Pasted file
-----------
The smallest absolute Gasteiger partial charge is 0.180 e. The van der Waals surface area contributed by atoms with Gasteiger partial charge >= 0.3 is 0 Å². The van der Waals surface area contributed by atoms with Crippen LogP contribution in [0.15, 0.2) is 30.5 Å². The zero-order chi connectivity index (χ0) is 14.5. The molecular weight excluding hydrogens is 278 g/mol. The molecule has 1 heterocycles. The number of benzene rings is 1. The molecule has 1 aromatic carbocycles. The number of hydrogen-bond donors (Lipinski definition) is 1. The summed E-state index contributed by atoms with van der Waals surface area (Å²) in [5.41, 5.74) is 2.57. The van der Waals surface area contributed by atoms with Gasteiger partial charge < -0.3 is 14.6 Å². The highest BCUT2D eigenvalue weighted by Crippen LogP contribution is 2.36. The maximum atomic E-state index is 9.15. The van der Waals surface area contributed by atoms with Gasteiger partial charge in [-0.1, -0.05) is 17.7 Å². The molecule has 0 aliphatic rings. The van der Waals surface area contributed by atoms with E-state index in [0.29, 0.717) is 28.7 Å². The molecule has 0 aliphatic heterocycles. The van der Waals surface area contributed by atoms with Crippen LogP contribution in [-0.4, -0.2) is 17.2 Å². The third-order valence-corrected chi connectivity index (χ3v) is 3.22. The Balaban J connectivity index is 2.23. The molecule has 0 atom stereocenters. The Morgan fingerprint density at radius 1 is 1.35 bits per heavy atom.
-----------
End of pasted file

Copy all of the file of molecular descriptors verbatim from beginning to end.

The smallest absolute Gasteiger partial charge is 0.180 e. The van der Waals surface area contributed by atoms with Gasteiger partial charge >= 0.3 is 0 Å². The van der Waals surface area contributed by atoms with Crippen LogP contribution in [0.15, 0.2) is 30.5 Å². The zero-order chi connectivity index (χ0) is 14.5. The molecular weight excluding hydrogens is 278 g/mol. The molecule has 1 heterocycles. The number of benzene rings is 1. The molecule has 1 aromatic carbocycles. The number of hydrogen-bond donors (Lipinski definition) is 1. The summed E-state index contributed by atoms with van der Waals surface area (Å²) in [5.41, 5.74) is 2.57. The van der Waals surface area contributed by atoms with Gasteiger partial charge < -0.3 is 14.6 Å². The highest BCUT2D eigenvalue weighted by Crippen LogP contribution is 2.36. The maximum atomic E-state index is 9.15. The van der Waals surface area contributed by atoms with Gasteiger partial charge in [-0.1, -0.05) is 17.7 Å². The molecule has 0 aliphatic rings. The van der Waals surface area contributed by atoms with E-state index in [0.29, 0.717) is 28.7 Å². The molecule has 0 aliphatic heterocycles. The van der Waals surface area contributed by atoms with Crippen LogP contribution in [-0.4, -0.2) is 17.2 Å². The third-order valence-corrected chi connectivity index (χ3v) is 3.22. The Balaban J connectivity index is 2.23. The molecule has 0 atom stereocenters. The Morgan fingerprint density at radius 1 is 1.35 bits per heavy atom.